It’s 1981, Wayne Gretzky is awarded his first scoring title after his second full pro season in hockey. He immediately announces retirement, and starts interviewing for head coaching jobs. He settles for an assistant coaching job for the Yorkton Terriers of the Saskatchewan Junior Hockey League. After a couple disappointing seasons, he developed a lustful relationship with the Canadian Mist, and hasn’t been seen in public for nearly 20 years. Rumor has it that he runs the Zamboni for the Kalamazoo Wings under an alias, but those rumors are unsubstantiated.
Even if you don’t know hockey, you know what really happened. Gretzky played another 18 seasons in the NHL, retiring with 40 regular-season records, 15 playoff records, and six All-Star records. His single season goal (92!) and assist (163!!!) records will likely never be broken, not even in the world of video games. He showed up every night to win. He’s the Great One for a reason.
In the world of Internet sales many of us never get the chance to be great. Most of us don’t get to play for a winning team for ten years. We’re not given the latitude to perpetually set records. We aren’t contenders for awards year after year. Our worth is measured every thirty days.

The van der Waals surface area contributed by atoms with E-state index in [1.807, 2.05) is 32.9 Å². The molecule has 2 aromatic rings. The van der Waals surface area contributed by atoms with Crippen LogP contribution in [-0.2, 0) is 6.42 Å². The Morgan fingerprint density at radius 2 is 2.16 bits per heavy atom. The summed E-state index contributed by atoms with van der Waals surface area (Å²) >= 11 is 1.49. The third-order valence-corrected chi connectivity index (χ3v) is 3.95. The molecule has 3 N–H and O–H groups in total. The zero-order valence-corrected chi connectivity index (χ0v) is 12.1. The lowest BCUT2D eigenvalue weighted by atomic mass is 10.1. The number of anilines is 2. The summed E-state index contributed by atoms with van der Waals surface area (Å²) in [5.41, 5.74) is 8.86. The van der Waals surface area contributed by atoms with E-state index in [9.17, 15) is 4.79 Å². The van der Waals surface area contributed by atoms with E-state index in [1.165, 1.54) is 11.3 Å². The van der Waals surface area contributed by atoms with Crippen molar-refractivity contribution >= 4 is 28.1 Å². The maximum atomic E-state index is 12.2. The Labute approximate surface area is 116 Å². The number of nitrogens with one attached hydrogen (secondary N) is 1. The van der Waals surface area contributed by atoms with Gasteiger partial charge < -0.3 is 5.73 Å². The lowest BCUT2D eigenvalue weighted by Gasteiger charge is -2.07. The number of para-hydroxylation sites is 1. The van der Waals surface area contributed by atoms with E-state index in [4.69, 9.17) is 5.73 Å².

Unlike the superheroes of sports, we don’t have a league. Many of us don’t have sound ownership. We’re not surrounded by Hall of Fame players. We don’t have a dedicated coaching and training staff. Heck, some of us have to even buy our own equipment. The tangible Internet revenue isn’t of the same denomination as the ethereal and unsubstantiated lot revenue. Our all-star versatility is often overlooked by veteran seniority.
There’s a good reason why there are two “Internet Consultants” for every decent Internet Sales Manager. The best ISMs do not get the support and recognition they deserve. Time and time again, the best up-and-coming ISMs spend two to three years at one store, only to move on to another store, then onto 6-12 month stints with various vendors, intermittently working for themselves, while never duplicating their original success. Wash. Rinse. Repeat.
Instead of a long and rich career playing for the same team, most ISMs leave after their breakthrough season. Unfortunately, this creates a double-edged sword for our industry. Many talented prospects never reach their full potential before leaving for perceived greener pastures, while most owners don’t realize how much their last ISM meant to them until they are gone. Both sides can only reminisce of glory days gone by, while Internet sales growth and innovation stagnates in the Beer League.
What if these up-and-comers were given their due, like Gretzky? What if they were given Olympic-grade coaches and managers? What if they were surrounded by All Star teammates to help shoulder the load? What if they received lucrative compensation packages? Would they have built a dynasty, or been forced to chase the gravy train?
Maybe an owner needs to step-up to find out. A Great One may be in their midst.